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Time to celebrate celery

Paula McIntyre


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Grilled rump steak, celery and Young Buck salad

Grilled rump steak, celery and Young Buck salad

Blackcurrant and lemon meringue roulade

Blackcurrant and lemon meringue roulade

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Grilled rump steak, celery and Young Buck salad

Celery is a vegetable we take for granted but rarely celebrate.

It forms a vital part of a French mirepoix and Italian sofrito – the mixture of vegetables that are slowly cooked in butter or oil as a base flavour for soups, stocks and sauces. In American Cajun cooking its one of a triumvirate of vegetables that makes up their essential “holy trinity” of flavour, along with bell pepper and onion. A Bloody Mary cocktail just wouldn’t be the same without a big stick of celery in the middle.

Rather than hide celery it should take centre stage. When I was at college we cooked classic braised celery which was tasty and delicious and something we should rediscover. Slice four stalks of celery and fry in butter with an onion. Add a few sprigs of thyme and a glass of white wine. Cook to reduce the wine by half and then add 250ml vegetable stock. Cover with foil and cook in a 180oC oven for about half an hour or until soft. Place back on the cooker and cook until the juices are syrupy. Add some parsley and serve with roasts or grilled meats. To take to another level add a swirl of cream, sprinkle over some cheese and crumbs and bake until golden and bubbling.

For the recipe this week celery forms part of a salad with Young Buck blue cheese. Celery and blue cheese are perfect partners. Young Buck is crafted by Mike Thompson in Newtownards and is Northern Ireland’s only raw milk cheese. Here the salad is served with some grilled steak for a simple but tasty summer salad.

Blackcurrants are in season now for a limited time. Most of these zingy little berries from Britain and Ireland go towards the production of Ribena, so grab them when you can. For the recipe this week they’re folded into whipped cream with some lemon curd to fill a meringue roulade. Zippy blackcurrants and the tang of lemon curd in a cream in the middle of a billowy, soft meringue – the best of a summer dessert.

Blackcurrant and lemon meringue roulade

What you’ll need

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5 egg whites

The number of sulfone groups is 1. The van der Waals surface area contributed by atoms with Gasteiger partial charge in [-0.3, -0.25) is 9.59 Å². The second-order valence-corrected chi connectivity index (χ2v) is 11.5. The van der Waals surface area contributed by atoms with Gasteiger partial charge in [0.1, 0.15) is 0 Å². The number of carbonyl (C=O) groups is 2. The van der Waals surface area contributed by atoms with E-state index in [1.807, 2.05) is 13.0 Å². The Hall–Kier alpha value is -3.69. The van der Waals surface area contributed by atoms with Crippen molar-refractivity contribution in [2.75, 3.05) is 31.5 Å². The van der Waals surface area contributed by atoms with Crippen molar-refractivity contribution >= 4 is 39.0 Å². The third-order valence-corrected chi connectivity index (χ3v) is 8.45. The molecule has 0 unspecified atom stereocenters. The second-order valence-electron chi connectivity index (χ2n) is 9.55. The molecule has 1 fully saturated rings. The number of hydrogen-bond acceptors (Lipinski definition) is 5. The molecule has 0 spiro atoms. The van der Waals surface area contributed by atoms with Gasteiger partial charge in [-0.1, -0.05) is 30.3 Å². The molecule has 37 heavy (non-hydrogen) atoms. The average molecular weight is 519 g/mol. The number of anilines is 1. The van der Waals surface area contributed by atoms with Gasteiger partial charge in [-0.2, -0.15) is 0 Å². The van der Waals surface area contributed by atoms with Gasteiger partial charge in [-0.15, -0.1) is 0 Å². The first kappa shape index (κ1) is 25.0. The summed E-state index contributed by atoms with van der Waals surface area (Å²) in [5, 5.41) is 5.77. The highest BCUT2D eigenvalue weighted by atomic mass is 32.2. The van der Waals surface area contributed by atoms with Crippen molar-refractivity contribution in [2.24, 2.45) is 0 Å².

Pinch cream of tartar

190g castor sugar

1 teaspoon white wine vinegar

1 teaspoon cornflour

1 teaspoon vanilla extract

Method

Set oven to 150oC. Line a baking tray with parchment paper. Grease and flour the parchment and edges of the tray.

Whisk the egg whites and cream of tartar to soft peaks. Gradually add the sugar, then the vinegar, cornflour and vanilla. Whisk to stiff peaks. Spread onto the parchment lined tray and bake until light golden – about 30 minutes. Cool for at least 10 minutes then place a piece of parchment over it and flip the meringue. Remove the pan and let cool before peeling off the parchment paper.

For the blackcurrant and lemon curd cream

350ml double cream

1 tablespoon castor sugar

100g blackcurrants

2 tablespoons lemon curd

Mix the sugar and blackcurrants together.

Whip the cream and fold in the blackcurrants. Swirl in the lemon curd.

Spoon onto the middle of the meringue and roll up.

Dust with icing sugar and serve.

Grilled rump steak, celery and Young Buck salad

What you’ll need

4 x 175g rump steaks

Sea salt

1 tablespoon oil

25g butter

1 teaspoon cracked black pepper

Method

Brush the steak with the oil and season with sea salt.

Heat a pan until smoking hot and add the steak. Cook for 2 minutes on each side – more if you want it better done. Add the butter and baste the steaks. Turn off the heat, season with pepper and rest for 10 minutes.

For the celery and Young Buck salad

4 sticks celery from inside of stalk

Few celery leaves

150ml sour cream

75g olive oil or local rapeseed oil

1 tablespoon white wine vinegar

1 teaspoon Dijon mustard

2 shallots, peeled and finely sliced

125g Young Buck or other blue cheese

Cut each celery stalk into 4 pieces and cut each piece into thin strips. Place in a bowl. Whisk the sour cream, mustard, oil and vinegar together and season to taste. Mix in 100g of the cheese. Mix into the celery well with the shallots.

Slice the steak and serve with the celery salad. Spoon any juices over the steak. Finely grate the remaining cheese over the top.

Paula McIntyre: Gooseberry drool – sweet and savoury recipes


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